I love the town that I grew up in.
That town doesn’t exist anymore.
It’s not like the economy collapsed and everyone moved away. The opposite happened: everyone moved in.
New housing developments on the north, south, east and west edges of town have caused a population boom. And more houses are being built everyday. In fact the population of my formerly small town is forecast to double to more than 36,000 people over the next 10-20 years.
The result of all of this growth is predictable: traffic gridlock. My parents, who still live in the house I grew up in, make a point of not going out during dinner time because they spend all of their time sitting in the car not moving.
Last week, our local paper reported that plans for a long-debated bypass road have been approved. The road will be constructed on the north edge of town and is designed to funnel people around the town core.
Great in theory. Obviously much needed. However, the north end of town is a wetland.
The article in the paper said that the provincial environment minister “was satisfied the city had developed measures to mitigate the impact on a wetland.” Ummm, you’re building a road through wetland. I don’t think there’s any way you can mitigate the impact of that.
Watching all of the new houses being built in my town was one of the things that solidified my decision to move to the country and to buy the biggest piece of property I could. I didn’t want to be part of suburbia. I wanted to preserve the world and protect it.
Half of our property is wetland. It is restricted by the local conservation authority. So is the land where this new bypass road is going to be built. Governments and municipalities put these protection measures in place and then ignore them in the name of convenience and progress.
Everyday I drive past my childhood town. I see the massive construction developments that are adding thousands of new houses. I see the power centres that have pulled shoppers away from the independent businesses in the town core to the big box stores on the fringes. I see the roads that are paralyzed with more cars than they were meant to handle.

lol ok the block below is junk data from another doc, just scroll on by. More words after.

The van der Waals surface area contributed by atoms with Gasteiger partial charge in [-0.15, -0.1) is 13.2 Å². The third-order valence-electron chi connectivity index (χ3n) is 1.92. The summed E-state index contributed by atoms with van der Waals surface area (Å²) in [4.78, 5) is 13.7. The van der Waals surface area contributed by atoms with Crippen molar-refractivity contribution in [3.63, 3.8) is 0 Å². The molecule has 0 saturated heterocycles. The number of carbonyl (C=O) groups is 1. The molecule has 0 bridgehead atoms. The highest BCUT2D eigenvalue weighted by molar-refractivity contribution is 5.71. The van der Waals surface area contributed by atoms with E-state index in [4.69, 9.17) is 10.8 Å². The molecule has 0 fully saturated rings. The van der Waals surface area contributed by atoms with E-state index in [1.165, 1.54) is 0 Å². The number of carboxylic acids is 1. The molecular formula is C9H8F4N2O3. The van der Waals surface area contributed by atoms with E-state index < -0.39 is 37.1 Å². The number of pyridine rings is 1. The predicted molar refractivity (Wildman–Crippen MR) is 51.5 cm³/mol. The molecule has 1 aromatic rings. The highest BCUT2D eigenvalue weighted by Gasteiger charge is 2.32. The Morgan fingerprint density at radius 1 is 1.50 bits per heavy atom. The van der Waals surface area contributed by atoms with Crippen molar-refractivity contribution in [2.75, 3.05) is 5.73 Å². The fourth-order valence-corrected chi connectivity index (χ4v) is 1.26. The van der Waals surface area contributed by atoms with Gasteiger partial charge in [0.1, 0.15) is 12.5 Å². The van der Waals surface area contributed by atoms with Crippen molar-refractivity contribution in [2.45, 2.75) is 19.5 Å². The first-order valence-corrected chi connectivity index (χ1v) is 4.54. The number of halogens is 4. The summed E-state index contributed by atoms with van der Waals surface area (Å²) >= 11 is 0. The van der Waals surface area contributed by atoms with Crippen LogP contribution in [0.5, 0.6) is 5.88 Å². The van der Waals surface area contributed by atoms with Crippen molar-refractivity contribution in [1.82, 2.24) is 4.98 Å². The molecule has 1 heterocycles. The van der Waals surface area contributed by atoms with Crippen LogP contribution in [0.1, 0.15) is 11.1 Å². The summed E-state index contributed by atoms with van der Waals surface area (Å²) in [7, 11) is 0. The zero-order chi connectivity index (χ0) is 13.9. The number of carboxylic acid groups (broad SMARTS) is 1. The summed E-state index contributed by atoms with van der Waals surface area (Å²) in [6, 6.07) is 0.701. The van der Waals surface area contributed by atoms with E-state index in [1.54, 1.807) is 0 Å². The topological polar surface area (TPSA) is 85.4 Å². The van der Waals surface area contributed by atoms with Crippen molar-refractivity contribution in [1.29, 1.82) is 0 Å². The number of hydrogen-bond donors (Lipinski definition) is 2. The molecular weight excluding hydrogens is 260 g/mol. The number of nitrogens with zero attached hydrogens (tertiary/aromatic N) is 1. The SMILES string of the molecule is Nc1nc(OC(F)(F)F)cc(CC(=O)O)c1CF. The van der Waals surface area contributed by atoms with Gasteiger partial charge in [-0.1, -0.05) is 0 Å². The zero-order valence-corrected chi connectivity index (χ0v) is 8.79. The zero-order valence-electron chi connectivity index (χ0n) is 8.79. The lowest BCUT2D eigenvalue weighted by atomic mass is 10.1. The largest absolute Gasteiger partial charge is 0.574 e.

I see little thought to intensification, public transit or (sub)urban planning.
I am disappointed that this road has been approved. But looking back even further, I’m disappointed that so many houses were approved for construction. I realize that nothing stays the same, but this isn’t progress to me.
This has been going on for decades. Some of the best agricultural land in the world is the Golden Horseshoe around Lake Ontario. There is very little still being farmed. As someone who grew up on a farm it makes me sad.
Sad, disappointed, frustrated, discouraged. Any number of emotions for me.
I couldn’t agree more, “progress” shouldn’t have to mean “destruction of nature”. It’s sad that they usually go hand-in-hand. Hopefully more and more people are aware of this and do something about it.
I think that’s where some of my frustration is coming from. Obviously I’ve done something by buying my own nature preserve, but I feel like I should be doing more–advocating or running for public office or something.
I understand, I feel the same way. That’s one of the reason why I started my blog to talk about healthy eating and living, because each of our decisions, including buying our groceries has an impact. I figured that if I could tell others about it, they might change their buying habits as well as sensitize them to the environment, little by little, it’ll make a difference. That’s my goal at least.
Oh man, I so agree with this. When my kids were little, we moved to a small town outside of Edmonton. There were so many great things about this town, but now it’s just like another suburb. If you were put down blindfolded into the middle of the big box stores, you’d have no idea what city or town you were even in. It’s very depressing and it angers me, too. And you’re absolutely right, there’s no mitigating a road through a wetland! In fact the process of building it involves FILLING UP the wetland – I mean, come on… I’m glad people like you are protecting bits of nature for us, but we definitely need more. And we need aggressive action to protect the national and provincial parks, fast! This government is trying so hard to make inroads into that once-thought-of-as-inviolate heritage. Grrr! Here in BC we’re grappling with this whole pipeline and oil tanker issue. Sometimes I think the world has gone crazy… 😦
It’s completely short-sighted IMO. Land and nature are not inexhaustible. What do we do when there’s no more air, water, food?
We just have to keep resisting, signing petitions, writing letters, going to rallies and showing support for other resistors however we can. The resistance movement is definitely growing. I believe that there are still plenty of resources to go around if they are thoughtfully apportioned, but in the world as a whole, we have to start facing the issues of population control and reliance on fossil fuels. There you go, that’s my prescription! (I’m not grandiose, really, lol…)